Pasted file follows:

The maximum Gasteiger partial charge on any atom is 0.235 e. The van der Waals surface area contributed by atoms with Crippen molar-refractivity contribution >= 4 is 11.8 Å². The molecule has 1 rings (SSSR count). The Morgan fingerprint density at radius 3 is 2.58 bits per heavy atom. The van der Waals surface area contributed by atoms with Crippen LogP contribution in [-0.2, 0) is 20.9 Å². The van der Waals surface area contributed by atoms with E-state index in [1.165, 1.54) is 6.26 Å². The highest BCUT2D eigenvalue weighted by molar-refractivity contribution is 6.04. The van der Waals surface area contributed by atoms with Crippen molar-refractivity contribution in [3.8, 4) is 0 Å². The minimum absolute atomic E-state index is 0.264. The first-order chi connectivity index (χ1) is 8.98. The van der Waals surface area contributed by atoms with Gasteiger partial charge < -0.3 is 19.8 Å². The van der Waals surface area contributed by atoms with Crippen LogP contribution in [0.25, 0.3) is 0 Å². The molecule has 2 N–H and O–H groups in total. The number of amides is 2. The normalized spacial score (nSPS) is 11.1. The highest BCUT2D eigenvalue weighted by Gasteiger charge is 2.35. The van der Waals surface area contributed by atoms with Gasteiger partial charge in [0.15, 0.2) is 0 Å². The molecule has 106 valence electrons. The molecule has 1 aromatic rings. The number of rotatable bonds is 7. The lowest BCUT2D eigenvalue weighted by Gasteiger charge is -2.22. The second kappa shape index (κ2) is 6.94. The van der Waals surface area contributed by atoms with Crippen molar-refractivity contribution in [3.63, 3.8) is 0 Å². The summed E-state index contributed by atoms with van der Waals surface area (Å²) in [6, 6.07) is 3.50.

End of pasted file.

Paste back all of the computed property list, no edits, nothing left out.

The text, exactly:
The maximum Gasteiger partial charge on any atom is 0.235 e. The van der Waals surface area contributed by atoms with Crippen molar-refractivity contribution >= 4 is 11.8 Å². The molecule has 1 rings (SSSR count). The Morgan fingerprint density at radius 3 is 2.58 bits per heavy atom. The van der Waals surface area contributed by atoms with Crippen LogP contribution in [-0.2, 0) is 20.9 Å². The van der Waals surface area contributed by atoms with E-state index in [1.165, 1.54) is 6.26 Å². The highest BCUT2D eigenvalue weighted by molar-refractivity contribution is 6.04. The van der Waals surface area contributed by atoms with Crippen molar-refractivity contribution in [3.8, 4) is 0 Å². The minimum absolute atomic E-state index is 0.264. The first-order chi connectivity index (χ1) is 8.98. The van der Waals surface area contributed by atoms with Gasteiger partial charge < -0.3 is 19.8 Å². The van der Waals surface area contributed by atoms with Crippen LogP contribution in [0.25, 0.3) is 0 Å². The molecule has 2 N–H and O–H groups in total. The number of amides is 2. The normalized spacial score (nSPS) is 11.1. The highest BCUT2D eigenvalue weighted by Gasteiger charge is 2.35. The van der Waals surface area contributed by atoms with Gasteiger partial charge in [0.15, 0.2) is 0 Å². The molecule has 106 valence electrons. The molecule has 1 aromatic rings. The number of rotatable bonds is 7. The lowest BCUT2D eigenvalue weighted by Gasteiger charge is -2.22. The second kappa shape index (κ2) is 6.94. The van der Waals surface area contributed by atoms with Crippen molar-refractivity contribution in [3.63, 3.8) is 0 Å². The summed E-state index contributed by atoms with van der Waals surface area (Å²) in [6, 6.07) is 3.50.